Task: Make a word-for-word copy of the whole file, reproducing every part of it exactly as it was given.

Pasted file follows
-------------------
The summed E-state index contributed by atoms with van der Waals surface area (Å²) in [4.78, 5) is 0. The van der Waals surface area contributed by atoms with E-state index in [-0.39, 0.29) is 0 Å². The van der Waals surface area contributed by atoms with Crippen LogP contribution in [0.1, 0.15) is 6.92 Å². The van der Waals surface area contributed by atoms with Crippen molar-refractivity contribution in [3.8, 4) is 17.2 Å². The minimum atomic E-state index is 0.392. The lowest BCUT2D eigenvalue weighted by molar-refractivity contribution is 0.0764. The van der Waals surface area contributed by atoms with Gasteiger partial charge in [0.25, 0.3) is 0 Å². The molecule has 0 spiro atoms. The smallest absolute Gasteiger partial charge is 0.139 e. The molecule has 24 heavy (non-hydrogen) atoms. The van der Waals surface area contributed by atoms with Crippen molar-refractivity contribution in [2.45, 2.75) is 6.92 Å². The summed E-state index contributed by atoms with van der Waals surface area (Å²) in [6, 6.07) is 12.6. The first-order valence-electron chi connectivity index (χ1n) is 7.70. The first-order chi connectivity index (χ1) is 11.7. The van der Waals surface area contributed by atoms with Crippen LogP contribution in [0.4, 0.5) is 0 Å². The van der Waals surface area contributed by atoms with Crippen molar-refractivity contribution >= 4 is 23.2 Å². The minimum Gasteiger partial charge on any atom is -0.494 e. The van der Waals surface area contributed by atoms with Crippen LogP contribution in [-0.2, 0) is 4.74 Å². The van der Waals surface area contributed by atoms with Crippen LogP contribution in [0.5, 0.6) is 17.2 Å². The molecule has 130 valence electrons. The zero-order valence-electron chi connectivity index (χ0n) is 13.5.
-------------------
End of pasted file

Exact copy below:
The summed E-state index contributed by atoms with van der Waals surface area (Å²) in [4.78, 5) is 0. The van der Waals surface area contributed by atoms with E-state index in [-0.39, 0.29) is 0 Å². The van der Waals surface area contributed by atoms with Crippen LogP contribution in [0.1, 0.15) is 6.92 Å². The van der Waals surface area contributed by atoms with Crippen molar-refractivity contribution in [3.8, 4) is 17.2 Å². The minimum atomic E-state index is 0.392. The lowest BCUT2D eigenvalue weighted by molar-refractivity contribution is 0.0764. The van der Waals surface area contributed by atoms with Gasteiger partial charge in [0.25, 0.3) is 0 Å². The molecule has 0 spiro atoms. The smallest absolute Gasteiger partial charge is 0.139 e. The molecule has 24 heavy (non-hydrogen) atoms. The van der Waals surface area contributed by atoms with Crippen molar-refractivity contribution in [2.45, 2.75) is 6.92 Å². The summed E-state index contributed by atoms with van der Waals surface area (Å²) in [6, 6.07) is 12.6. The first-order valence-electron chi connectivity index (χ1n) is 7.70. The first-order chi connectivity index (χ1) is 11.7. The van der Waals surface area contributed by atoms with Crippen LogP contribution in [0.4, 0.5) is 0 Å². The van der Waals surface area contributed by atoms with Crippen molar-refractivity contribution >= 4 is 23.2 Å². The minimum Gasteiger partial charge on any atom is -0.494 e. The van der Waals surface area contributed by atoms with Crippen LogP contribution in [-0.2, 0) is 4.74 Å². The van der Waals surface area contributed by atoms with Crippen LogP contribution in [0.5, 0.6) is 17.2 Å². The molecule has 130 valence electrons. The zero-order valence-electron chi connectivity index (χ0n) is 13.5.